Two camps can't agree on debt level One faction insists CA stop borrowing

other cites income

'You're going to pay'

Community has load of $88.4 million, hopes to be clear by 2015

August 18, 1996|By Dan Morse | Dan Morse,SUN STAFF

The brief financial statement that went out with the Columbia Association's annual assessment bill last month suggests, at first glance, that the nation's largest homeowners association will spend only $1.7 million this year for interest payments.

But the association's total payments on its debt are much greater -- something only hinted at on the financial statement by an asterisk and a footnote in small type.

This fiscal year, Columbia Association (CA) will spend $12.7 million on interest and principal payments -- or 34 percent of its annual budget.

The difference between the financial statement and CA's financial situation indicates the complexity of the continuing political debate over CA's debt load of $88.4 million -- a debate that pits two camps sparring over how the association should serve the 29-year-old planned community of 84,000 residents.

Those in the anti-debt camp say CA must stop borrowing money and shelve plans for such new projects as a proposed $6 million health club in River Hill village and a proposed $2.6 million ice rink and sports center in Harper's Choice village.

They warn that assessments are leveling off and Columbia will not grow much larger -- thereby limiting CA's ability to pay off its debt. They also say CA should be more candid with residents about its debt.

"Fiscal responsibility is just not happening here," says Karen Fireman, an investment consultant in Columbia and outspoken member of CA's financial advisory committee, a volunteer group. "They think they can just print more money."

But some local officials -- joined by Wall Street analysts -- say Co- lumbia residents need not worry.

"The level of debt, by itself, is a meaningless figure," says David Berson, chief economist at the Federal National Mortgage Association in Washington and a member of CA's governing body, the Columbia Council.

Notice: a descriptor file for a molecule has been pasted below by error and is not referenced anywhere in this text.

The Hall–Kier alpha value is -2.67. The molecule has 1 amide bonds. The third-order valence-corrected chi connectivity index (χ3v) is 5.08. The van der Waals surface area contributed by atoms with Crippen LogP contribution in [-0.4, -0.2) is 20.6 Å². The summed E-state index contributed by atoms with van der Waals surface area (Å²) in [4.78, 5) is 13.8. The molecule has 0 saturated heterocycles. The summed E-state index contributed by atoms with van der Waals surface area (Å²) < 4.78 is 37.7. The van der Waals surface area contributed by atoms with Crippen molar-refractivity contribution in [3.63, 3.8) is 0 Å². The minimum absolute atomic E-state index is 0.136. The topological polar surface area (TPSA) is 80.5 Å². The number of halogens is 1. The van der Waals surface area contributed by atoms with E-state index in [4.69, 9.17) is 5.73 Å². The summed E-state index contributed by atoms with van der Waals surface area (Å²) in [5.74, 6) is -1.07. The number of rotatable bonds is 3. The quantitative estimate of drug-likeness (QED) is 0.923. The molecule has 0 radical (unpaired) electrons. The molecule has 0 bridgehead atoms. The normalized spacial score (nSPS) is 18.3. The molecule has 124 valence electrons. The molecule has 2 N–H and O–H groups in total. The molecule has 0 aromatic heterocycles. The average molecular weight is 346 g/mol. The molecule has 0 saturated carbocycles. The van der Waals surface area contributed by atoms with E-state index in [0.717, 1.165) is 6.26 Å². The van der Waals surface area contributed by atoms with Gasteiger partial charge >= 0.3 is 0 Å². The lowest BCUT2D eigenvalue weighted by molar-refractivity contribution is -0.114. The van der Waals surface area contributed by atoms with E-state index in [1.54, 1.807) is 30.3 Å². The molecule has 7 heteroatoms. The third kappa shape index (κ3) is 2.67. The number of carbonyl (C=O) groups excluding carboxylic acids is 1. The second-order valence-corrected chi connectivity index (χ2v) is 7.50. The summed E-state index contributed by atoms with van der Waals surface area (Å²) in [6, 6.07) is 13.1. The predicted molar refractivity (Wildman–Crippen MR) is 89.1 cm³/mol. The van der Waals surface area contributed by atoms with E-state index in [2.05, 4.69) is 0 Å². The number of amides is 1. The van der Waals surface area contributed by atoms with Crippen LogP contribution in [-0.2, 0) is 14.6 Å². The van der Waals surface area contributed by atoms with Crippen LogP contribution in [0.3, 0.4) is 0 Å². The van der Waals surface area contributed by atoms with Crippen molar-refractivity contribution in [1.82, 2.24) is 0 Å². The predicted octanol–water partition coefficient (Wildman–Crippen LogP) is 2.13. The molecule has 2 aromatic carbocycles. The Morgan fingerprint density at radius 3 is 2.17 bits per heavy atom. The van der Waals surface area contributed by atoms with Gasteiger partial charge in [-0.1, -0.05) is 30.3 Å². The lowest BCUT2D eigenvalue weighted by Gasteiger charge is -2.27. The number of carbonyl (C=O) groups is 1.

Berson says the association can handle the debt because it has a large income from assessments on residential and business properties and from recreation fees. "The income side of CA is the highest it's ever been," Berson says. "And it's more than enough."

He and others point out that CA's debt has helped pay for the community's popular park spaces and athletic facilities.

And now -- even as the building of Columbia's last village, River Hill, is under way -- some officials are recommending that CA should take on more debt. The association should build money-making facilities, they say, to increase its income so that it can pay off some of its debt -- more than $30 million over the next 10 years.

No one appreciates CA's ability to collect money more than Harry Hall, an assistant vice president at First Union National Bank in Richmond, Va., the trustee of the association's debt.

Each year, all assessment payments are deposited at First Union, which then collects what it needs to pay CA's creditors, according to Hall, Columbia officials and Wall Street analysts.

Later this year, Hall says, his bank will take skim off $10,981,053.73 for interest and principal on CA's debt. "We have first dibs on that money," he says.

The bank then sends the remaining money to CA. In turn, CA then makes the remaining debt service payments for short-term debt and leases, says Rafia Siddique, vice president of administrative services for CA.

Annual debt payments of the CA scale are way beyond the

experience of other large homeowners associations throughout the nation, according to a survey of such associations.

"I can't imagine anyone else that has got one that large," says Jim Blackburn, chairman of the Large Scale Community Managers Committee of the Community Association Institute, a national trade group.

By contrast, most large community associations appear to be debt-free.

They include Reston, Va. (population 60,000); Montgomery Village, Md. (34,000); Woodbridge, Calif. (30,000); the "Great Northwest" in San Antonio (17,000); and the Woodlands just north of Houston (45,000), according to interviews with officials at those homeowners association.

But developers of many of these communities may have built their recreation facilities and passed on the costs through higher land prices, which in turn were passed on to homeowners as higher home prices. "You're going to pay for it one way or another," says Peter Kristian, a Montgomery Village executive.

The Rouse Co., Columbia's developer, and CA took a different approach: Columbia's parks, swimming pools, golf courses and athletic facilities were built by the association and financed by loans. Residents and local businesses pay this money back through the annual assessments.

Columbia Association officials point out that the large revenue .. stream that CA collects from business assessments is unique among homeowners associations -- and allows CA to carry more debt.

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